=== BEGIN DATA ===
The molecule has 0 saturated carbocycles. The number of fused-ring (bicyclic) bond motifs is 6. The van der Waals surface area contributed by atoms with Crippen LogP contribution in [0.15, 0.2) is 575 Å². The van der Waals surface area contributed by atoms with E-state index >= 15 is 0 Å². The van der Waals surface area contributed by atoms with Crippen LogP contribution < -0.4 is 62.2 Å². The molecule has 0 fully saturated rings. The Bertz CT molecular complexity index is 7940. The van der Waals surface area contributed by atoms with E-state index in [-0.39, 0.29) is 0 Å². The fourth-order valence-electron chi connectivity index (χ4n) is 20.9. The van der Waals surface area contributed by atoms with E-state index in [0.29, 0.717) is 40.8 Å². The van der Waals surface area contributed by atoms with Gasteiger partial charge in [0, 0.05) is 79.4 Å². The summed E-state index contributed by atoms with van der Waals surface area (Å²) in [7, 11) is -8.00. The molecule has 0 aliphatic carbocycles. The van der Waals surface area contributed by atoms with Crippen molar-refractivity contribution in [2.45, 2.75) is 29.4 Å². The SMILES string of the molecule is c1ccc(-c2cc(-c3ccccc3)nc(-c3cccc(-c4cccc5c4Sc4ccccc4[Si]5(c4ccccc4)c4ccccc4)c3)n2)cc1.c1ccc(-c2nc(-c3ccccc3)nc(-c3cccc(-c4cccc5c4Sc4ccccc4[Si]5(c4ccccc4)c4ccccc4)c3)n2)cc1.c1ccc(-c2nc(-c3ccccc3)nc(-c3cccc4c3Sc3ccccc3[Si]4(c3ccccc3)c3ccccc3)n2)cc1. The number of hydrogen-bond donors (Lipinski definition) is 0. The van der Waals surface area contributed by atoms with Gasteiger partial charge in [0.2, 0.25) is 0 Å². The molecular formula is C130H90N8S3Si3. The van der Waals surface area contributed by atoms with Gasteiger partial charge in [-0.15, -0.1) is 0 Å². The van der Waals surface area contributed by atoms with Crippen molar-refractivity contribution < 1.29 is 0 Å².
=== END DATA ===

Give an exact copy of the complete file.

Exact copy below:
The molecule has 0 saturated carbocycles. The number of fused-ring (bicyclic) bond motifs is 6. The van der Waals surface area contributed by atoms with Crippen LogP contribution in [0.15, 0.2) is 575 Å². The van der Waals surface area contributed by atoms with E-state index >= 15 is 0 Å². The van der Waals surface area contributed by atoms with Crippen LogP contribution < -0.4 is 62.2 Å². The molecule has 0 fully saturated rings. The Bertz CT molecular complexity index is 7940. The van der Waals surface area contributed by atoms with E-state index in [-0.39, 0.29) is 0 Å². The fourth-order valence-electron chi connectivity index (χ4n) is 20.9. The van der Waals surface area contributed by atoms with E-state index in [0.29, 0.717) is 40.8 Å². The van der Waals surface area contributed by atoms with Gasteiger partial charge in [0, 0.05) is 79.4 Å². The summed E-state index contributed by atoms with van der Waals surface area (Å²) in [7, 11) is -8.00. The molecule has 0 aliphatic carbocycles. The van der Waals surface area contributed by atoms with Crippen molar-refractivity contribution in [2.45, 2.75) is 29.4 Å². The SMILES string of the molecule is c1ccc(-c2cc(-c3ccccc3)nc(-c3cccc(-c4cccc5c4Sc4ccccc4[Si]5(c4ccccc4)c4ccccc4)c3)n2)cc1.c1ccc(-c2nc(-c3ccccc3)nc(-c3cccc(-c4cccc5c4Sc4ccccc4[Si]5(c4ccccc4)c4ccccc4)c3)n2)cc1.c1ccc(-c2nc(-c3ccccc3)nc(-c3cccc4c3Sc3ccccc3[Si]4(c3ccccc3)c3ccccc3)n2)cc1. The number of hydrogen-bond donors (Lipinski definition) is 0. The van der Waals surface area contributed by atoms with Gasteiger partial charge in [0.2, 0.25) is 0 Å². The molecular formula is C130H90N8S3Si3. The van der Waals surface area contributed by atoms with Gasteiger partial charge in [-0.15, -0.1) is 0 Å². The van der Waals surface area contributed by atoms with Crippen molar-refractivity contribution < 1.29 is 0 Å².